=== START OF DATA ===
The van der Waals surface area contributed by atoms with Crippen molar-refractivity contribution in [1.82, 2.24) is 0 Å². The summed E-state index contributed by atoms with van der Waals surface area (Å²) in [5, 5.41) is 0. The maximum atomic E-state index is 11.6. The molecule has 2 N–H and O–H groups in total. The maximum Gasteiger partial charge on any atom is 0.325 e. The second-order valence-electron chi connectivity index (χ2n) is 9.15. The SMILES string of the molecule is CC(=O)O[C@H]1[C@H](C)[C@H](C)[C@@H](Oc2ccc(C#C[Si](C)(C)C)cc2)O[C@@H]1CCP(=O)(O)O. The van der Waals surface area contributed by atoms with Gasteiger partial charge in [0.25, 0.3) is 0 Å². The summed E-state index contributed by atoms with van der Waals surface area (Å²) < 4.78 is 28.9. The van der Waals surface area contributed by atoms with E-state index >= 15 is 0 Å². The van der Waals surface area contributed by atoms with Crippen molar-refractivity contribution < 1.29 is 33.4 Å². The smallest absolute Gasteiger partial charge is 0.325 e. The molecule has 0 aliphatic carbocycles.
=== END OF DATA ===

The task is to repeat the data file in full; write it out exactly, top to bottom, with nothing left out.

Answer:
The van der Waals surface area contributed by atoms with Crippen molar-refractivity contribution in [1.82, 2.24) is 0 Å². The summed E-state index contributed by atoms with van der Waals surface area (Å²) in [5, 5.41) is 0. The maximum atomic E-state index is 11.6. The molecule has 2 N–H and O–H groups in total. The maximum Gasteiger partial charge on any atom is 0.325 e. The second-order valence-electron chi connectivity index (χ2n) is 9.15. The SMILES string of the molecule is CC(=O)O[C@H]1[C@H](C)[C@H](C)[C@@H](Oc2ccc(C#C[Si](C)(C)C)cc2)O[C@@H]1CCP(=O)(O)O. The van der Waals surface area contributed by atoms with Gasteiger partial charge in [0.25, 0.3) is 0 Å². The summed E-state index contributed by atoms with van der Waals surface area (Å²) < 4.78 is 28.9. The van der Waals surface area contributed by atoms with E-state index >= 15 is 0 Å². The van der Waals surface area contributed by atoms with Crippen molar-refractivity contribution < 1.29 is 33.4 Å². The smallest absolute Gasteiger partial charge is 0.325 e. The molecule has 0 aliphatic carbocycles.